According to a survey conducted by Yahoo, New Year’s Eve and Christmas are the biggest drinking days of the year in the United States. For those in recovery, it can be a challenge to maintain sobriety throughout the busy Thanksgiving, Christmas and New Year’s period with so many parties and celebrations on the agenda. But that’s no reason to isolate yourself from friends and family or avoid the festivities altogether by staying home. There are many sober and safe ways to celebrate.
One of the best ways to survive and thrive during the holiday season in recovery is to start a new chapter by establishing your own, sober, holiday traditions.
How to Start Your Own Holiday Traditions
Don't sit around feeling sorry for yourself! If there aren't any alcohol-free celebrations in your community, gather some friends and family and start some new holiday traditions of your own that don't include alcohol.
Here are some tips that will let you, and your friends and family, have fun without jeopardizing anyone’s efforts at recovery:
- Throw a themed party: How about a Mexican themed fiesta with a make your own taco bar, or an old school games night with Twister, giant Jenga and four-in-a-row? You don’t need alcohol to have some good old-fashioned fun.
- Have a cookout for your friends in recovery: Food can take the focus away from drinks with plenty of tasty food choices. Why not host a pot luck and ask everyone to bring a dish? Perhaps giving prizes for the best dish will stimulate some with a competitive edge in a healthy way.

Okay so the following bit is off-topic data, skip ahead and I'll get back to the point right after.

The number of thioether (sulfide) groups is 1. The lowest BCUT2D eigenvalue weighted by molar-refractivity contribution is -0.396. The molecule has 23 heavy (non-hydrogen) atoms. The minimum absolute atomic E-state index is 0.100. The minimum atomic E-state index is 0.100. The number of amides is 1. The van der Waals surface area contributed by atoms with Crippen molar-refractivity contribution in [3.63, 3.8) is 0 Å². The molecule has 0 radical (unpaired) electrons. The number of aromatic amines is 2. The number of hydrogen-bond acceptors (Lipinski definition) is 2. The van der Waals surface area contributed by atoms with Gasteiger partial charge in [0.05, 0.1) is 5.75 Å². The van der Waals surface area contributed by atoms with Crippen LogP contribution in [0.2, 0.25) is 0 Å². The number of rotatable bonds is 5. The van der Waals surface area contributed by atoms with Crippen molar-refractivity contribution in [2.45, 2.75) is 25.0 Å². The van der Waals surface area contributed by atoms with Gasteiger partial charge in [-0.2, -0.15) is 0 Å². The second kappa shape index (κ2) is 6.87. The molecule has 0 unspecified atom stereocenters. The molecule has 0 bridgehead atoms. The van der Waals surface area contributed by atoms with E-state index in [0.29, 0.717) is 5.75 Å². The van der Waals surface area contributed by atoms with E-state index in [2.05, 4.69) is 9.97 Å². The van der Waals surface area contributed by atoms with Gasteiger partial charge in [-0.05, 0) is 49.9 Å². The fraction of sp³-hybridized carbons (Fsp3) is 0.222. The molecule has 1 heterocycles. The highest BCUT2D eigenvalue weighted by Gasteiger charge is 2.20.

- Host a Holiday movie marathon: Rent a selection of holiday movies and invite everyone over for non-alcoholic drinks and hors d'oeuvres.
- Get outdoors: Nature can serve as the perfect back drop – get out and enjoy the fresh air. Mountain biking, hiking, skating, tobogganing and snowshoeing are all great options for fun winter activities.
Whichever way you choose to mark the occasion, spending it with friends or family who support you and your commitment to recovery will be a much better time than making questionable decisions and risking relapse triggers.
Embrace this holiday season as an opportunity to make your own mark and establish traditions of your own. By creating new traditions you’ll begin to look forward to the festive season and you'll be celebrating by doing something that is meaningful to you and can also be a way of celebrating your own recovery milestones.
If you need support with maintaining your sobriety this holiday season, or help with addressing a substance use disorder, contact us. Our dedicated team is here to help.